PITTSBURGH — Stratasys Ltd. introduced a prototype of a 3D printing system that maintains low-volume output continuously as the company moves to expand its presence in industrial production.
The company showed its Continuous Build 3D Demonstrator today at the RAPID + TCT Show in Pittsburgh. The system consists of cells, each consisting of three printers.
Stratasys (Minneapolis and Rehovot, Israel) said the cloud-connected system is highly automated, with the printers in each cell coordinated in their production of parts.
The company placed system prototypes at companies and academic institutions. User reaction and input will figure into adjustments before the system is sold widely.
“It’s not just a concept, It’s not just printers assembled on a shelf,” Rich Garrity, the company’s Americas president, said at a press conference.
Stratasys executives declined to say how many customers are testing the machines. It identified three: the Savannah College of Art and Design (Savannah, GA); In’Tech Industries Inc., a supplier of additive manufacturing engineering services; and Fathom, a California-based manufacturer.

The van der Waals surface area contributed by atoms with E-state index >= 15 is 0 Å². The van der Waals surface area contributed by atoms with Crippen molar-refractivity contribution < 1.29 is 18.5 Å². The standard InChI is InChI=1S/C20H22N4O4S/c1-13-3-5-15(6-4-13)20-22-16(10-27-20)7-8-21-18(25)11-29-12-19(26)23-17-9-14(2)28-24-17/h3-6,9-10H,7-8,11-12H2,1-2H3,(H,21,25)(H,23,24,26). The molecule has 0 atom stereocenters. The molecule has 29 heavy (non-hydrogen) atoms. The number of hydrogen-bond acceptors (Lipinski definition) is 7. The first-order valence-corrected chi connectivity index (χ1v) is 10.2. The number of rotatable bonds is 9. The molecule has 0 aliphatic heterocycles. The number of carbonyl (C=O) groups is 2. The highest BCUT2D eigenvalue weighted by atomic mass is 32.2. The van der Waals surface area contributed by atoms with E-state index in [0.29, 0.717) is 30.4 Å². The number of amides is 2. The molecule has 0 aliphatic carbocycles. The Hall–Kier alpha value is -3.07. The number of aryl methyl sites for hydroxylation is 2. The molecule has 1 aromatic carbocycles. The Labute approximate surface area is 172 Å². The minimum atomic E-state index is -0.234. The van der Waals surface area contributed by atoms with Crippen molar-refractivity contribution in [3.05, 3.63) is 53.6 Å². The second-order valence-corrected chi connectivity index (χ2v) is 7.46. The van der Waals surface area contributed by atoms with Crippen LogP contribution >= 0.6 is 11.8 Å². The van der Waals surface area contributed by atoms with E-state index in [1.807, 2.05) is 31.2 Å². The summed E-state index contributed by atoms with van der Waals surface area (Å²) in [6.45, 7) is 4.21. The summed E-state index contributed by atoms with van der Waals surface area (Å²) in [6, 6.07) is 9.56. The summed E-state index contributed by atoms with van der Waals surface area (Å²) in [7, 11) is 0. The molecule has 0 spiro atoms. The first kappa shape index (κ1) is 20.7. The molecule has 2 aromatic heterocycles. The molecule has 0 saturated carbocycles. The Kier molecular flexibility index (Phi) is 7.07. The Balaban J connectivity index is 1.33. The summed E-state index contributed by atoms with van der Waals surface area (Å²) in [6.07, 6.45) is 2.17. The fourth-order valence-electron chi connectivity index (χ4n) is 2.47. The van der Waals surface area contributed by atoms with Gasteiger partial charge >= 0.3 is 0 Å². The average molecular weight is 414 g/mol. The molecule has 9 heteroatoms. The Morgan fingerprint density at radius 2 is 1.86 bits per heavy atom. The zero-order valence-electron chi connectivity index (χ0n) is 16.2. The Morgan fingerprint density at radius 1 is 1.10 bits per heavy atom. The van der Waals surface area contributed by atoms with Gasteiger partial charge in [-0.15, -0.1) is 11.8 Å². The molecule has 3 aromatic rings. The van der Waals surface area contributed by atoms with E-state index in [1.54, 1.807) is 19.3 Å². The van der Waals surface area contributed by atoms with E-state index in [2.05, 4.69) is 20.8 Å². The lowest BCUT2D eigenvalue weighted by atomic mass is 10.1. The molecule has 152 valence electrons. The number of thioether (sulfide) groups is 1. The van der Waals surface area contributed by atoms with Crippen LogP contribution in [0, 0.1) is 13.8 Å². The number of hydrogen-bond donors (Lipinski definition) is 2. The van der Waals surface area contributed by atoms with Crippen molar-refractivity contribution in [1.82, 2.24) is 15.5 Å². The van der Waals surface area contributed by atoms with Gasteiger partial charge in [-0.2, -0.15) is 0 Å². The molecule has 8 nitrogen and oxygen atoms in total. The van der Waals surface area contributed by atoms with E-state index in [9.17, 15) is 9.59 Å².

Last year, Stratasys introduced its Infinite-Build 3D Demonstrator, developed with Boeing Co. and Ford Motor Co. as partners. That prototype machine was designed to print larger parts.
During the press conference, executives were asked if the company could combine the two concepts — large parts and continuous output — in future machines.
“Yes, but we’ll have to have another meeting for that,” Scott Crump, founder and chief innovation officer, said.
Additive manufacturing companies generally are moving to improve the speed of their printers and to producer larger parts.
Stratasys also announced it agreed to expand its partnership with Desktop Metal (Burlington, MA). Under the pact, Stratasys resellers will begin representing Desktop Metal products along with Stratasys offerings. Stratasys was an early investor in Desktop Metal.